3.2 Tracking BC from the surface to the free troposphere

During the aircraft observation on 5 May 2018, we found high BC values both near the ground and in the free troposphere (Fig. 3). To reveal the cause of the distinct BC profile, the WRF-Chem model with a BC-tagging technique was used for quantitative explanation.

3.2.1 Tracking BC sources at the surface

The near-surface pollution in BJ lasted from 5 to 6 May (Fig. 2), and both the spatial and temporal distributions (near-surface and in the free troposphere) of BC and PM2.5 exhibited highly similar characteristics (Fig. S4). In the synoptic chart of Fig. 4a, there was a weak cyclone system in SX and NWCHN at 17:00 BJT on 4 May, leading to convergence and upward movement there. At 08:00 BJT on 5 May (Fig. 4b), the regions controlled by the weak cyclone system had expanded, including in SX, NWCHN, HB, and HN, while BJ was in front of the weak low pressure. At the same time, it can be seen that the near-surface convergence areas were mainly in SX from 4 to 5 May (Fig. 4d and e), corresponding to the position where the cyclone appeared, indicating that convergence uplift of surface BC existed in SX, which was consistent with the cross-section analysis in Sect. 3.3.2. There was convergence near the surface, and air pollutants in the surrounding areas were likely to accumulate, leading to an increase in BC concentration in BJ (Fig. 4d and e). Moreover, there was almost no convergence but an obvious “transport channel” from SX to BJ in the free troposphere (Fig. 4h), so BC was transported from SX to BJ by westerly winds. Subsequently, the low-pressure system moved south, and BJ was controlled by the uniform pressure field at 08:00 BJT on 6 May (Fig. 4c), which was not beneficial for the diffusion of BC in the horizontal and vertical directions (Fig. 4f). At an altitude of approximately 4000 m, BC was transported southward due to clean north winds (Fig. 4i).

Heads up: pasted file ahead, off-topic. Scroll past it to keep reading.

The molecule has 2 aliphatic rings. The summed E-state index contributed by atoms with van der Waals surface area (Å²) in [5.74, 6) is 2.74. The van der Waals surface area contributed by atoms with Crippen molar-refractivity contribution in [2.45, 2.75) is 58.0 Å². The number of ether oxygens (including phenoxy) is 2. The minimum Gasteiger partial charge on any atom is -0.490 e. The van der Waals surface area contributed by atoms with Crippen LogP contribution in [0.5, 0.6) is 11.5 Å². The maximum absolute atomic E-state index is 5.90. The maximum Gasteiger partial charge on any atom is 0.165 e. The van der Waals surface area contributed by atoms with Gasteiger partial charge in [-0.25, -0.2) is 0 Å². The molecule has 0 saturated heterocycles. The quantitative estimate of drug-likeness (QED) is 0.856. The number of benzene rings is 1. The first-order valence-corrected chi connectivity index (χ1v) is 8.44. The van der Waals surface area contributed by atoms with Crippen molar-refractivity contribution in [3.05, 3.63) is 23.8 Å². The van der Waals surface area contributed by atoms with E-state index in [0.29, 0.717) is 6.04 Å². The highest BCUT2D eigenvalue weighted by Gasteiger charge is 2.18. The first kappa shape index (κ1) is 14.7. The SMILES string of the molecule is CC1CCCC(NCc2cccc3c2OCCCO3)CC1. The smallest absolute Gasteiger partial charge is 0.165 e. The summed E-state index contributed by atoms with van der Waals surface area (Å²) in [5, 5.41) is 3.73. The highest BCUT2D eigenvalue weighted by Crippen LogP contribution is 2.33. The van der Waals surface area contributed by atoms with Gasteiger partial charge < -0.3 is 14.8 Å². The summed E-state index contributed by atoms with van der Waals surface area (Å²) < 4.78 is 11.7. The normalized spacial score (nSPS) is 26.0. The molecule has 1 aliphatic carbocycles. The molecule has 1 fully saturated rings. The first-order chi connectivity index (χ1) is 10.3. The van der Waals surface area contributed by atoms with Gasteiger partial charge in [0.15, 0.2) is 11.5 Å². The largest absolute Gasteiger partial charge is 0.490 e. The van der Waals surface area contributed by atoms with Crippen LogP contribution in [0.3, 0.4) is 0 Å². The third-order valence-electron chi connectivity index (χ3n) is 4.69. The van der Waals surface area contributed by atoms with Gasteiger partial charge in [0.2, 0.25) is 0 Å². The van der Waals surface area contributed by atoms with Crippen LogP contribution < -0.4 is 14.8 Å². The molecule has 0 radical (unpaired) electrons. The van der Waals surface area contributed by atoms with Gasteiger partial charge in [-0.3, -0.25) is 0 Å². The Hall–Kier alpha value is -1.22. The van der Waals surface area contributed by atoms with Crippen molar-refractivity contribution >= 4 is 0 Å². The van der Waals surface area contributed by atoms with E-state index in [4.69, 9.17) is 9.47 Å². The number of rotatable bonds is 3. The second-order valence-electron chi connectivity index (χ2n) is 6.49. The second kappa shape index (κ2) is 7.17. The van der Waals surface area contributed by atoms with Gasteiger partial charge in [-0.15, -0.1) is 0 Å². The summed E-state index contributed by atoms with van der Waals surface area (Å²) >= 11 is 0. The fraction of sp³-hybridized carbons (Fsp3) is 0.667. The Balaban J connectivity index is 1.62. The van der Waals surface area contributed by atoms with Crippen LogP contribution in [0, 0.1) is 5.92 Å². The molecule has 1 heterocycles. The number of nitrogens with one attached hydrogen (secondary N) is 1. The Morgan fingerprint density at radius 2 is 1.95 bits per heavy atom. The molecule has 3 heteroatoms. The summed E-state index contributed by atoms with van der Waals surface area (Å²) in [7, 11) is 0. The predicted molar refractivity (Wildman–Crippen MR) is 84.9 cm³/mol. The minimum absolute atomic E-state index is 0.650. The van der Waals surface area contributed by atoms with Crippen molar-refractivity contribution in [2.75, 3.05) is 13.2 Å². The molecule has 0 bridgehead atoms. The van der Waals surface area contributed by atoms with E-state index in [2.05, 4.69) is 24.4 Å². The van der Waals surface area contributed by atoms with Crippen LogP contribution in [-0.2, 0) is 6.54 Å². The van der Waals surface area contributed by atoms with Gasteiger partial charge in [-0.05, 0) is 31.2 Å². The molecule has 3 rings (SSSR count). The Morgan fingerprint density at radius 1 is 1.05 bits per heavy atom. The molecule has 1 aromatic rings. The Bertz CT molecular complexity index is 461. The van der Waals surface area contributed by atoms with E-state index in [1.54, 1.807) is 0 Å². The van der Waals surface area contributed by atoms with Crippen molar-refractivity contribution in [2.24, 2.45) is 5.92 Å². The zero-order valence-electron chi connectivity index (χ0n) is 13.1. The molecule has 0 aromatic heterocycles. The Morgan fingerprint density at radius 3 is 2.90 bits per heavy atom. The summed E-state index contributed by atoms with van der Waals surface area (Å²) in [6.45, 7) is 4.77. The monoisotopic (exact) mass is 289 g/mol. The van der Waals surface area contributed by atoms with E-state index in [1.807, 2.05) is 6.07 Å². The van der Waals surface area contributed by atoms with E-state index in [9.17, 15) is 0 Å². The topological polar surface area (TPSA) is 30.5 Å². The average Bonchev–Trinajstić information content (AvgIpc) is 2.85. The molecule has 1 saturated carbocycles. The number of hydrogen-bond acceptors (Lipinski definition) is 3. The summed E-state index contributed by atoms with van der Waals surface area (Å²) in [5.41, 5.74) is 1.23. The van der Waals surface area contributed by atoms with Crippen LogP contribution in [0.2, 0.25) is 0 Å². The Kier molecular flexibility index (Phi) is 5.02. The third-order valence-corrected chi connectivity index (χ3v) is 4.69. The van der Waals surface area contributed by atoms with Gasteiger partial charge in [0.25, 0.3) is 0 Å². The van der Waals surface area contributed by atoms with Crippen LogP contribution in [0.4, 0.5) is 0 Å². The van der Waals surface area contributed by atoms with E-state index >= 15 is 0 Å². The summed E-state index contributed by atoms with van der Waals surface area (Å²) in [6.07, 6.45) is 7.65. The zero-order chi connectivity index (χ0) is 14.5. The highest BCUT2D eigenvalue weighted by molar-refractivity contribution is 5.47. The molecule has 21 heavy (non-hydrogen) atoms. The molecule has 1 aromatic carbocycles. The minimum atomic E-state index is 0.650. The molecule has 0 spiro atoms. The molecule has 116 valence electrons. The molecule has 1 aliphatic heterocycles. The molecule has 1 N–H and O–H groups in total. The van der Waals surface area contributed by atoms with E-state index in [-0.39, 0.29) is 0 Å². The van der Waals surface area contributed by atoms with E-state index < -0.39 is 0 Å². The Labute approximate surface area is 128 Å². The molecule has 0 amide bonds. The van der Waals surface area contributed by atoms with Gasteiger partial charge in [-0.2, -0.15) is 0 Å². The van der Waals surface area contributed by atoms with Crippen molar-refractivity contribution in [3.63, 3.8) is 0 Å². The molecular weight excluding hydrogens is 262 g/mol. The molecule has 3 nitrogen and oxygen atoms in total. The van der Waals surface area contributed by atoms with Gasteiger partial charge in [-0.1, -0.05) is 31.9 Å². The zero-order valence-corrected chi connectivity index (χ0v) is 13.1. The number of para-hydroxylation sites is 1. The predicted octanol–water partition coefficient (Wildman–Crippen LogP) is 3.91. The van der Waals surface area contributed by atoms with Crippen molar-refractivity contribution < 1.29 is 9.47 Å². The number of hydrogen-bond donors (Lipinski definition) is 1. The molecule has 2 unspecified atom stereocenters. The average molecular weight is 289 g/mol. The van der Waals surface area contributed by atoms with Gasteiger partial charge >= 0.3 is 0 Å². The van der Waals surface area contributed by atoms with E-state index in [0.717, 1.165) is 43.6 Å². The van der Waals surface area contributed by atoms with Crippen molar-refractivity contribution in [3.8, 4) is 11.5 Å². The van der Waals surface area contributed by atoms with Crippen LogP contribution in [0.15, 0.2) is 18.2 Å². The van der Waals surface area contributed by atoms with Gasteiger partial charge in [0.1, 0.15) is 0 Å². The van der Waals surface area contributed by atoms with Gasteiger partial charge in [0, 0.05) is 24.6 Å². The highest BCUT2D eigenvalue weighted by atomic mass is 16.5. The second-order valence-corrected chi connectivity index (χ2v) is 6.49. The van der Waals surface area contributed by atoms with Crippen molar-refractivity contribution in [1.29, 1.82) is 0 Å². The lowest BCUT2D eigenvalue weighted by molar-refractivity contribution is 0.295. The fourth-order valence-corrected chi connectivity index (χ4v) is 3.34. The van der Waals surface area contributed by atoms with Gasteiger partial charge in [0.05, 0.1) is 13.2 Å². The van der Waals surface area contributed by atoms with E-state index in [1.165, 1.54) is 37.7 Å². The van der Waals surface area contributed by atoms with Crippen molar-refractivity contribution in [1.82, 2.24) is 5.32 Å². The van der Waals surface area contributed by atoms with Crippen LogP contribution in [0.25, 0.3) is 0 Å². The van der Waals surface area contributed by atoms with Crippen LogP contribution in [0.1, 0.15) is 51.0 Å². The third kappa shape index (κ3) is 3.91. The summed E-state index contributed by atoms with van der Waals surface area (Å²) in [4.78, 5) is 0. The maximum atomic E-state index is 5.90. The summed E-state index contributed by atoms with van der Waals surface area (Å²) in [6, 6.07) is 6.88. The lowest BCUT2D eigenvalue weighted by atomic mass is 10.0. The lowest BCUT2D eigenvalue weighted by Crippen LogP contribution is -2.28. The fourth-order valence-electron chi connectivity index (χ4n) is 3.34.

Figure 4(a–c) Surface synoptic patterns, (d–f) BC concentration and wind vector at the surface, and (g–i) BC concentration and wind vector in the troposphere (∼4000 m) at 17:00 BJT on 4 May, 08:00 BJT on 5 May, and 08:00 BJT on 6 May. The red line represents the convergence region (divergence < 0; unit ×10-6 s−1).

Moreover, the sources of BC were quantitatively traced (Fig. 5) to explain the cause of pollution in BJ. The mean BC concentration was 2.29 µg m−3 in this case (Fig. 5a), and the diurnal evolution of BC showed a characteristic of “lower in the daytime and higher in the nighttime”, which is related to the daily change in the PBL (Huang et al., 2018). Furthermore, BC near the surface mainly originated from BJ, HB, HN, TJ, and SD, whose mean contribution rates were 52.0 %, 23.9 %, 6.1 %, 5.7 %, and 4.4 %, respectively (Fig. 5b). The BC contribution rate of the BTH region to BJ exceeded 80 %, further confirming that when controlled by weak low pressure, air pollutants in surrounding areas are likely to accumulate in BJ and local pollutants have difficulty diffusing outward (Chen et al., 2008).

Figure 5(a) BC concentration and (b) contribution rate of each source region to BC in BJ during the pollution episode. The legend refers to the regions shown in Fig. 1.


Figure 6Model validation of (a) vertical BC, (b) T and RH, (c) WS, (d) WD, (e) BC concentration of each source region, and (f) contribution rate of each source region at 10:00–12:00 BJT on 5 May. The shading indicates the modelling standard deviation. The legend refers to the regions shown in Fig. 1.


3.2.2 Tracking BC sources vertically